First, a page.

The High Court on Constitutional Law: The 2015 Statistics
22 Pages Posted: 5 Oct 2016
Date Written: January 1, 2016
This article is the latest instalment in a series, commenced in 2003, that reports the way in which the High Court as an institution and its individual judges decided the matters that came before them in the preceding calendar year. Both the totality of the Court’s decisions and the subset of constitutional cases are examined. These statistical ‘snapshots’ complement substantive analyses of the Court’s decision-making, providing evidence that transcends the mere anecdotal about how the Court functions as an institution by revealing patterns in the formation and decline of coalitions between the Justices, their individual rate of participation in unanimous and joint judgments and also the frequency of dissent. The results presented in this article have been compiled using the same methodology employed in earlier years. The limitations of an empirical study of the decisions of any final court over the space of a single calendar year are ones we have long acknowledged – particularly so in respect of the constitutional cases which comprise a small portion of the High Court’s caseload. Nevertheless, the fixed parameters of each successive study period enable us to identify emerging trends or developments. We offer a longitudinal reflection on the year’s results by contrasting and comparing them with those from earlier reports. One important caveat in interpreting the statistics is that it is important to avoid attributing influence to certain individuals simply on the basis of the frequency with which they appear in majority coalitions. The distinctive practice of the current High Court that requires the author of a judgment to ‘join in’ any judge who circulates a concurrence with the judgment means it is extremely difficult to say who is a thought-leader or coalition-builder. In the final courts of the United States and the United Kingdom, just to give two examples, the explicit assignment of an author for the majority or ‘lead’ judgment enables the role of particular individuals in shaping the Court’s reasons to be more reliably gauged. But as Kiefel J has remarked of the High Court’s practice, ‘[a] judge whose judgments are more often than not agreed in by his or her colleagues will not necessarily achieve the recognition or reputation of other judges. This may result in a misconception about influence’. In his remarks at the ceremonial sitting to farewell Hayne J in Canberra on 13 May 2015, French CJ addressed this point when he said that, in Justice Hayne’s 17 years and eight months on the Court, he ‘ha[d] written 412 judgments, 400 of them in Full Court matters … [m]any of them have been published as judgments in which other members of the Court have joined’. This comment might be seen as a small lifting of the veil on the Court’s practice with respect to joint judgments so as to acknowledge the full extent of the departing Justice’s contribution. While the difficulty of specific attribution is duly noted, it is still possible to contrast the varying extent to which some members of the Court find themselves either writing with colleagues or apart – as well, of course, as the frequency of their appearance in the majority or in dissent.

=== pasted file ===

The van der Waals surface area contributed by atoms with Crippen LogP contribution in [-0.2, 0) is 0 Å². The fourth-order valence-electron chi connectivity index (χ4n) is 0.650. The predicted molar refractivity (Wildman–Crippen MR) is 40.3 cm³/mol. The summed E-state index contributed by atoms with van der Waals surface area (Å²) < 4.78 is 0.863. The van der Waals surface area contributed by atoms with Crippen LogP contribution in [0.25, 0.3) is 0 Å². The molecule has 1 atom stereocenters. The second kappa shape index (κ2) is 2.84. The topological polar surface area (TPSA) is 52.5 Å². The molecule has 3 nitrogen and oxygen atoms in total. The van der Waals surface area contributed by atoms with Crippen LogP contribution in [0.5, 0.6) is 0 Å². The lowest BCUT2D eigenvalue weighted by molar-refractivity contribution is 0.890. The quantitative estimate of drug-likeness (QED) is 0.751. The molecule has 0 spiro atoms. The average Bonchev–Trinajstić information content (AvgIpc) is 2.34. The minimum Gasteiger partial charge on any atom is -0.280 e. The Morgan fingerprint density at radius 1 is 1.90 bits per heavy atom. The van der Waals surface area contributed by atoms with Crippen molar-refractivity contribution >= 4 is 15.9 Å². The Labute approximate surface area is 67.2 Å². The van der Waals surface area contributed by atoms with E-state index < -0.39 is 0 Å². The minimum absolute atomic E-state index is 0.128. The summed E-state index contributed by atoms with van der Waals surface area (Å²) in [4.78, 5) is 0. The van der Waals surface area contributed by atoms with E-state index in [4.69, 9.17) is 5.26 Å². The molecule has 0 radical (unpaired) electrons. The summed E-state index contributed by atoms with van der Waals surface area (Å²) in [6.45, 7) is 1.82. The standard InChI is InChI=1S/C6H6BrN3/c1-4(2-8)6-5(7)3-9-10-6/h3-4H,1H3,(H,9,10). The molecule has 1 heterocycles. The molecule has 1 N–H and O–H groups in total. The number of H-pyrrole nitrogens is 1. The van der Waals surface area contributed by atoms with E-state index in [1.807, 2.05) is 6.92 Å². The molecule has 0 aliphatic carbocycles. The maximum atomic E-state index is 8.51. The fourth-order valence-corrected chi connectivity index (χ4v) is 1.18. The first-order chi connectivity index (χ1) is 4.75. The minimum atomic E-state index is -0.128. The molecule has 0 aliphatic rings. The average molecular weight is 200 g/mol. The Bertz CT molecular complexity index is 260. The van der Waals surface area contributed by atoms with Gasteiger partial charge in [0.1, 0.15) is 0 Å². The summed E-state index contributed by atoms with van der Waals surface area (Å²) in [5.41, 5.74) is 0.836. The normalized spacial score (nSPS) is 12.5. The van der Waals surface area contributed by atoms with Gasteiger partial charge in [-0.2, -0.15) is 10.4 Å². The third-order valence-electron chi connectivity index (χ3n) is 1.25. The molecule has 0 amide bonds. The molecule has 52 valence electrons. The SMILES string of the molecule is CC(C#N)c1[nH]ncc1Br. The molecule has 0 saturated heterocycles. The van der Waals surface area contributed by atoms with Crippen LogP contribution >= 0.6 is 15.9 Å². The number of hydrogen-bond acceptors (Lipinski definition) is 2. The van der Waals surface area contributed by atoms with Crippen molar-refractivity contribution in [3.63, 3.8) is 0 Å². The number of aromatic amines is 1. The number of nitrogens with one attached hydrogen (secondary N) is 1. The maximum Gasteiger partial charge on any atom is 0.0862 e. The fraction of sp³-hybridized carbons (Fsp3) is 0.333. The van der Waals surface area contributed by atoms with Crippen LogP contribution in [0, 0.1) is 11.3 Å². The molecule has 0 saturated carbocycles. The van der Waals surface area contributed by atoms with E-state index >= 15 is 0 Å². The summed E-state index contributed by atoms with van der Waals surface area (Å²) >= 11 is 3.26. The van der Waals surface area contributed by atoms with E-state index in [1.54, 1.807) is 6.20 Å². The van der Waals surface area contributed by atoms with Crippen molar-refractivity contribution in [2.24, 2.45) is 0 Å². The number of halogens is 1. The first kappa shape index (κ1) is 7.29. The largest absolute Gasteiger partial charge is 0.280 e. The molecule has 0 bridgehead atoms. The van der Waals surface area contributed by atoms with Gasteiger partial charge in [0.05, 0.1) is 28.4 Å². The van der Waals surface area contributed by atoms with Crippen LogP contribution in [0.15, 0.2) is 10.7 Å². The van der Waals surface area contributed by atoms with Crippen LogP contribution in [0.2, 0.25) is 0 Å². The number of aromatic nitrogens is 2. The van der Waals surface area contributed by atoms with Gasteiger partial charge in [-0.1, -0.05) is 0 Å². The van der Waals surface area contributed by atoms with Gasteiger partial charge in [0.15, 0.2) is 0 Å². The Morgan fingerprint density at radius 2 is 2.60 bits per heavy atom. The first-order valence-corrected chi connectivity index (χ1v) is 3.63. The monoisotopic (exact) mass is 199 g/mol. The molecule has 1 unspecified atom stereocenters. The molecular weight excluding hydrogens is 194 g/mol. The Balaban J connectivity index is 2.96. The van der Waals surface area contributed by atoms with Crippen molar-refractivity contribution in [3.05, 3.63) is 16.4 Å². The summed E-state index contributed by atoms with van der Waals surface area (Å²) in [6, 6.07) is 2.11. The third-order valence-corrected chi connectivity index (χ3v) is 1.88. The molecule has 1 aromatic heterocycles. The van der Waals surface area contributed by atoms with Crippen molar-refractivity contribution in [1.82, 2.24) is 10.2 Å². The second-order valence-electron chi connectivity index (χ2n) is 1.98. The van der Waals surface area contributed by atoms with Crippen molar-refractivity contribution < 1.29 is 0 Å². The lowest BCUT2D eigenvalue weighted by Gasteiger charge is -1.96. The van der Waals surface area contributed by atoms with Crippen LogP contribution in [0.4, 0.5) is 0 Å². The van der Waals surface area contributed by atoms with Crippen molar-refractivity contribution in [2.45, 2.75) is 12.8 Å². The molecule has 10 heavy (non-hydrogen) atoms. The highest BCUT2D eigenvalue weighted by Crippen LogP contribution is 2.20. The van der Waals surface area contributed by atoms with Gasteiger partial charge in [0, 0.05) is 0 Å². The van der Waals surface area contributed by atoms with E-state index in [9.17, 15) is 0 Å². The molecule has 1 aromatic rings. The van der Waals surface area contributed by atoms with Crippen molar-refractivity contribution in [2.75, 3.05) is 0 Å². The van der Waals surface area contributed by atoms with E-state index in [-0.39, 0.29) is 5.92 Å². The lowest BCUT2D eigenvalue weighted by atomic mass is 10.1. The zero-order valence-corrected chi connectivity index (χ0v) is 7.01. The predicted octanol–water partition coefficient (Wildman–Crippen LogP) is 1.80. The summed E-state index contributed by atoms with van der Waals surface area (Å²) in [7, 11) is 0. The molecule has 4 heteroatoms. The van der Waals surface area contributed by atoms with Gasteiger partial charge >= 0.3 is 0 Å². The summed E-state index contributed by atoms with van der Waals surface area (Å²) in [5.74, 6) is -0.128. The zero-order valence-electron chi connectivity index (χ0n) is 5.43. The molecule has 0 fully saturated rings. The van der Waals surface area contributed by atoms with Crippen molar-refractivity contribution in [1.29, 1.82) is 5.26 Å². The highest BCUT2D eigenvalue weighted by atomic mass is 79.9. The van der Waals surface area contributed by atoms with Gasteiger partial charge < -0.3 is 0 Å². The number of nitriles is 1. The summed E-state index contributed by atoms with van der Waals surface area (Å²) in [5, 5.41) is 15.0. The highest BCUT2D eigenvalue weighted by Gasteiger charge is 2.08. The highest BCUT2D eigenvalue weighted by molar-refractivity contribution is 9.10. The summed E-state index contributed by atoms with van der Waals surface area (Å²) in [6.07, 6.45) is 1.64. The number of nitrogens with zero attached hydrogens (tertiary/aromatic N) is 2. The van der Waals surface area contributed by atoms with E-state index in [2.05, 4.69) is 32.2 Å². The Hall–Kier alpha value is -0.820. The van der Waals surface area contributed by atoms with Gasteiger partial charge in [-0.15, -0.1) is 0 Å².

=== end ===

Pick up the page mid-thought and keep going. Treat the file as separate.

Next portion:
Keywords: Australia, High Court, Constitutional law, decision-making, statistics, majority decisions, judicial coalitions
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